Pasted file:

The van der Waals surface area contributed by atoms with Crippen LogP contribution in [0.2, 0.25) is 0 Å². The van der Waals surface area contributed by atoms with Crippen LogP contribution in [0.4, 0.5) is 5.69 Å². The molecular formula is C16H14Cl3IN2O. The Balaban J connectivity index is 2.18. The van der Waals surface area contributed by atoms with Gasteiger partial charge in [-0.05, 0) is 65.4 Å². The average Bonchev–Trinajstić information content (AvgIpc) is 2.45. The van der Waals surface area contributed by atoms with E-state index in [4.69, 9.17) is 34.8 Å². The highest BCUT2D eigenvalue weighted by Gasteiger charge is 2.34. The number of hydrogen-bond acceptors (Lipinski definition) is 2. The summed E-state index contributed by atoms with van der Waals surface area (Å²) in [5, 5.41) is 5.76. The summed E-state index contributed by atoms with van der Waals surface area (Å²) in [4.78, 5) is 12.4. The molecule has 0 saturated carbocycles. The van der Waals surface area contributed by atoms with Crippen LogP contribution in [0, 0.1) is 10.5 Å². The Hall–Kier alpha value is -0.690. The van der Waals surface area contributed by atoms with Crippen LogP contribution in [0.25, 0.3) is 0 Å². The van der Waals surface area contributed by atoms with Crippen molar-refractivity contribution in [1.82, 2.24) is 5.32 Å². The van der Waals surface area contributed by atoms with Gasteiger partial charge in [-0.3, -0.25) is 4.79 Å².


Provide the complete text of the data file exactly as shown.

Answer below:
The van der Waals surface area contributed by atoms with Crippen LogP contribution in [0.2, 0.25) is 0 Å². The van der Waals surface area contributed by atoms with Crippen LogP contribution in [0.4, 0.5) is 5.69 Å². The molecular formula is C16H14Cl3IN2O. The Balaban J connectivity index is 2.18. The van der Waals surface area contributed by atoms with Gasteiger partial charge in [-0.05, 0) is 65.4 Å². The average Bonchev–Trinajstić information content (AvgIpc) is 2.45. The van der Waals surface area contributed by atoms with E-state index in [4.69, 9.17) is 34.8 Å². The highest BCUT2D eigenvalue weighted by Gasteiger charge is 2.34. The number of hydrogen-bond acceptors (Lipinski definition) is 2. The summed E-state index contributed by atoms with van der Waals surface area (Å²) in [5, 5.41) is 5.76. The summed E-state index contributed by atoms with van der Waals surface area (Å²) in [4.78, 5) is 12.4. The molecule has 0 saturated carbocycles. The van der Waals surface area contributed by atoms with Crippen LogP contribution in [0, 0.1) is 10.5 Å². The Hall–Kier alpha value is -0.690. The van der Waals surface area contributed by atoms with Crippen LogP contribution in [0.25, 0.3) is 0 Å². The van der Waals surface area contributed by atoms with Crippen molar-refractivity contribution in [1.82, 2.24) is 5.32 Å². The van der Waals surface area contributed by atoms with Gasteiger partial charge in [-0.3, -0.25) is 4.79 Å².